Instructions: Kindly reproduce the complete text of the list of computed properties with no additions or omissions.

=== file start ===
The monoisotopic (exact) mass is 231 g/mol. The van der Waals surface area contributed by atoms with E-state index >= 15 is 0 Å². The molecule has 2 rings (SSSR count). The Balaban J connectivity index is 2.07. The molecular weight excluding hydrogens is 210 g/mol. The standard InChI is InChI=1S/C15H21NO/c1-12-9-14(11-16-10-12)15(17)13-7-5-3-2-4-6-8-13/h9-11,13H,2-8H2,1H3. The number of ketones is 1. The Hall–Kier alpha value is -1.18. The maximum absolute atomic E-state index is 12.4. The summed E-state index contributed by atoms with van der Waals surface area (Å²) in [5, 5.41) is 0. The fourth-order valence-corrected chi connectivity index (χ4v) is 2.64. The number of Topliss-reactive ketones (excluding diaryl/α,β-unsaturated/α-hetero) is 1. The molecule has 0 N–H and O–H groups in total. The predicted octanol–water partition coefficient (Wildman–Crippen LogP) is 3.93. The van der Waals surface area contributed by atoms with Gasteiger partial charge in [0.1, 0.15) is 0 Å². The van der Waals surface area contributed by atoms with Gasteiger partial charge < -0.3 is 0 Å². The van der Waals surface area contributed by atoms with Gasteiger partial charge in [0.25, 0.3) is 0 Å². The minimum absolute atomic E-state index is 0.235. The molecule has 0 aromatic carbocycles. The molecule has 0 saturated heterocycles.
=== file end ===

The monoisotopic (exact) mass is 231 g/mol. The van der Waals surface area contributed by atoms with E-state index >= 15 is 0 Å². The molecule has 2 rings (SSSR count). The Balaban J connectivity index is 2.07. The molecular weight excluding hydrogens is 210 g/mol. The standard InChI is InChI=1S/C15H21NO/c1-12-9-14(11-16-10-12)15(17)13-7-5-3-2-4-6-8-13/h9-11,13H,2-8H2,1H3. The number of ketones is 1. The Hall–Kier alpha value is -1.18. The maximum absolute atomic E-state index is 12.4. The summed E-state index contributed by atoms with van der Waals surface area (Å²) in [5, 5.41) is 0. The fourth-order valence-corrected chi connectivity index (χ4v) is 2.64. The number of Topliss-reactive ketones (excluding diaryl/α,β-unsaturated/α-hetero) is 1. The molecule has 0 N–H and O–H groups in total. The predicted octanol–water partition coefficient (Wildman–Crippen LogP) is 3.93. The van der Waals surface area contributed by atoms with Gasteiger partial charge in [0.1, 0.15) is 0 Å². The van der Waals surface area contributed by atoms with Gasteiger partial charge < -0.3 is 0 Å². The van der Waals surface area contributed by atoms with Gasteiger partial charge in [0.25, 0.3) is 0 Å². The minimum absolute atomic E-state index is 0.235. The molecule has 0 aromatic carbocycles. The molecule has 0 saturated heterocycles.